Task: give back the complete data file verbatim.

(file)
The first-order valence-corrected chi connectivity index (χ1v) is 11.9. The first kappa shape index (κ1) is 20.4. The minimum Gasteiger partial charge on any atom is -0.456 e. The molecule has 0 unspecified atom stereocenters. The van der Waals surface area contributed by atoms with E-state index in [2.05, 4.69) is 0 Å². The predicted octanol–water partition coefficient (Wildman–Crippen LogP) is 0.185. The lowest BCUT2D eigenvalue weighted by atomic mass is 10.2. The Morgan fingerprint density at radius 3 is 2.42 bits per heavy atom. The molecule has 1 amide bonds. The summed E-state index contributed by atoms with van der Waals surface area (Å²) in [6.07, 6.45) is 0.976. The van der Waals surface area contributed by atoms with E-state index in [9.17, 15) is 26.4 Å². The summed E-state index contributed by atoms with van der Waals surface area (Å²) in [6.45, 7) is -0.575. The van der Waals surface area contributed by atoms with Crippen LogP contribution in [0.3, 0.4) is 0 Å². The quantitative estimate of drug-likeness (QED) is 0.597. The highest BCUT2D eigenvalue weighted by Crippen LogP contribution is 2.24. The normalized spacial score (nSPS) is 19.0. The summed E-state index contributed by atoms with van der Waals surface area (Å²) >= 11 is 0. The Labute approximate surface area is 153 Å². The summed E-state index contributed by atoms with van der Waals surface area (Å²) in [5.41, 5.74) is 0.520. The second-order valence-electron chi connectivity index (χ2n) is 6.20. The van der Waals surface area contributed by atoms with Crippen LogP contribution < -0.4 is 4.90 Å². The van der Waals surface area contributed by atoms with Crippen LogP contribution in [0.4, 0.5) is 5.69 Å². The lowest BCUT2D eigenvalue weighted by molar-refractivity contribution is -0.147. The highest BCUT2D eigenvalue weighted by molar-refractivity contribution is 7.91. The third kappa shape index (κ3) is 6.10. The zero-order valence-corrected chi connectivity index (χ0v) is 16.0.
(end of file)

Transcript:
The first-order valence-corrected chi connectivity index (χ1v) is 11.9. The first kappa shape index (κ1) is 20.4. The minimum Gasteiger partial charge on any atom is -0.456 e. The molecule has 0 unspecified atom stereocenters. The van der Waals surface area contributed by atoms with E-state index in [2.05, 4.69) is 0 Å². The predicted octanol–water partition coefficient (Wildman–Crippen LogP) is 0.185. The lowest BCUT2D eigenvalue weighted by atomic mass is 10.2. The Morgan fingerprint density at radius 3 is 2.42 bits per heavy atom. The molecule has 1 amide bonds. The summed E-state index contributed by atoms with van der Waals surface area (Å²) in [6.07, 6.45) is 0.976. The van der Waals surface area contributed by atoms with E-state index in [9.17, 15) is 26.4 Å². The summed E-state index contributed by atoms with van der Waals surface area (Å²) in [6.45, 7) is -0.575. The van der Waals surface area contributed by atoms with Crippen LogP contribution in [0.3, 0.4) is 0 Å². The quantitative estimate of drug-likeness (QED) is 0.597. The highest BCUT2D eigenvalue weighted by Crippen LogP contribution is 2.24. The normalized spacial score (nSPS) is 19.0. The summed E-state index contributed by atoms with van der Waals surface area (Å²) >= 11 is 0. The Labute approximate surface area is 153 Å². The summed E-state index contributed by atoms with van der Waals surface area (Å²) in [5.41, 5.74) is 0.520. The second-order valence-electron chi connectivity index (χ2n) is 6.20. The van der Waals surface area contributed by atoms with Crippen LogP contribution < -0.4 is 4.90 Å². The van der Waals surface area contributed by atoms with Crippen LogP contribution in [0.4, 0.5) is 5.69 Å². The lowest BCUT2D eigenvalue weighted by molar-refractivity contribution is -0.147. The highest BCUT2D eigenvalue weighted by molar-refractivity contribution is 7.91. The third kappa shape index (κ3) is 6.10. The zero-order valence-corrected chi connectivity index (χ0v) is 16.0.